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January 24, 2018

IoT Platforms Emerge For Insurers

The insurance industry is accelerating deployment of Internet of Things platforms as a way of connecting with insured assets ranging from vehicles, property and even individual policyholders.

In an IoT case study, a telematics vendor worked with Cloudera and other data platform vendors over the last two years to develop a secure next-generation platform that captures data generated by IoT sensors. It then integrates data with insurers’ claims process.

Following about six months of beta testing, Octo Telematics said it released a commercial version of its next-general platform in July 2017. It is currently migrating most of its existing customers to the IoT-based insurance framework.

The platform runs on Cloudera’s (NYSE: CLDR) enterprise suite, which includes data security, governance, and workload management functionality.

The case study revealed that the key considerations for insurers were security and accommodating a growing number of different data sets. “With the growth of IoT and an order of magnitude increase in the number and types of connected sensors, Octo Telematics foresaw that the current platform would become an increasing constraint on the company’s growth ambitions,” noted Charles Juniper, a financial services analyst with case study publisher Ovum Consulting.

Vehicle, property and personal data collected in the database “needed to be closely coupled to the incident response and claims processes if an insurer was to offer policyholders a fully integrated IoT insurance proposition,” the study noted. The lack of integration prompted Octo Telematics to work with Cloudera, Software AG (ETR: SOW), (NYSE: CRM), SAS and SAP (NYSE: SAP).

The core technology from Cloudera includes Apache HBase and Impala used to analyze inbound sensor event streams. Octo also is using Apache Spark to handle huge IoT data volumes along with its multiple computing clusters and a distributed data set structure to train and test machine learning models. “These models allow Octo Telematics and its insurance customers to better understand, model and price risk,” Ovum reported.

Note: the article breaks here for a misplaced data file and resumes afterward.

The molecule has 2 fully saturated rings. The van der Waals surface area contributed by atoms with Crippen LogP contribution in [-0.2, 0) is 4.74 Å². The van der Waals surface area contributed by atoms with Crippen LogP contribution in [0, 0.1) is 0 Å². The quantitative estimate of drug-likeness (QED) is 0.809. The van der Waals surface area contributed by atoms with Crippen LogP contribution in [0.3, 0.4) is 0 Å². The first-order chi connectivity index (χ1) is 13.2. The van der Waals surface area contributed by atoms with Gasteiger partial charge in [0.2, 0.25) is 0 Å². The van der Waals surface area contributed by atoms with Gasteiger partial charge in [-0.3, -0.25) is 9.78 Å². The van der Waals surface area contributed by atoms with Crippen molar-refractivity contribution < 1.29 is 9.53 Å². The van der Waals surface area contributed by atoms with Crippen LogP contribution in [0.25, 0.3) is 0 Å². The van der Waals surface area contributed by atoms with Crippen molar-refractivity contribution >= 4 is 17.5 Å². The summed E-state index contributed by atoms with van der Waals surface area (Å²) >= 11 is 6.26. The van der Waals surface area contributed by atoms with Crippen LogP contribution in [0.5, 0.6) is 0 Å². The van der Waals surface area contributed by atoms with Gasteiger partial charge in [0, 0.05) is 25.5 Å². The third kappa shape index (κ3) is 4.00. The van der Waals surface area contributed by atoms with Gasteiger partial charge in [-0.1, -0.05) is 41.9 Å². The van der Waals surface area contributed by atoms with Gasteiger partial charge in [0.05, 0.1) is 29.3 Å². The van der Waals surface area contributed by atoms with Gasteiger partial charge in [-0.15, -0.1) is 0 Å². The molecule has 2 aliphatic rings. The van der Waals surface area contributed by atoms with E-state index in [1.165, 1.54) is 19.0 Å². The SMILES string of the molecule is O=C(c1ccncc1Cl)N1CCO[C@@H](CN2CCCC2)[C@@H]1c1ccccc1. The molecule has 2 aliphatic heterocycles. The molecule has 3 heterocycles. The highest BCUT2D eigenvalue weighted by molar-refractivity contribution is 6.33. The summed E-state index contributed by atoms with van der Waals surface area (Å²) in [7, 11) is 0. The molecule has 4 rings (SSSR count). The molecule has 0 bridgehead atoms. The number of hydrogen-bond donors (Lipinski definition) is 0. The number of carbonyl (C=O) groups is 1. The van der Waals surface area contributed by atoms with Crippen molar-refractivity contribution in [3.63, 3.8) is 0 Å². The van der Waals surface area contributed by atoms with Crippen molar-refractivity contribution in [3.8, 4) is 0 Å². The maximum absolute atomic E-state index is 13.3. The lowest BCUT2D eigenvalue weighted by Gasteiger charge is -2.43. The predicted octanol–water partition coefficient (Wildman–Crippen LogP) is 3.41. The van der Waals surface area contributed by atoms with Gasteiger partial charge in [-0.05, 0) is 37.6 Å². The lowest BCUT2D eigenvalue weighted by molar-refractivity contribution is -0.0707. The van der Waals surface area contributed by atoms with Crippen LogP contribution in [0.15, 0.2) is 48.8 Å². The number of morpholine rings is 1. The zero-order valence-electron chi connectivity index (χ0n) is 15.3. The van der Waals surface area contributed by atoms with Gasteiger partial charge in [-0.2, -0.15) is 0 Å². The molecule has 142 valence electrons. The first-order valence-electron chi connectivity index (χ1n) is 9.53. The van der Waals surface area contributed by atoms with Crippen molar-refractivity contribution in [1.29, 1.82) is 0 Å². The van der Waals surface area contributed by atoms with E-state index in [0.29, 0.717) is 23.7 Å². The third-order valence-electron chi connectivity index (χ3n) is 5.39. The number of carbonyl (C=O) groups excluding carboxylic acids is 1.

Meanwhile, the platform’s distributed computing model enabled Octo’s customers to run the platform on-premises or across private and public clouds. In one scenario, the new platform could use public cloud computing services to test new pricing algorithms or to develop new risk models.

Those risk models are increasingly being used to reduce losses associated with fraudulent insurance claims, which according to industry estimates cost insurers an estimated $32 billion annually.

Meanwhile, Octo Telematics said it is working with insurance software vendors to develop connectors that would facilitate direct integration between its IoT platform and insurers’ in-house claims processing systems.

The vendor’s new configuration provides enough computing power to support up to 20 million simultaneous IoT sensor devices, or about four times the total deployed so far. “As the number of sensors approaches this limit, it will only require the addition of further cloud-based compute and storage resources to accommodate the growth,” the case study noted.

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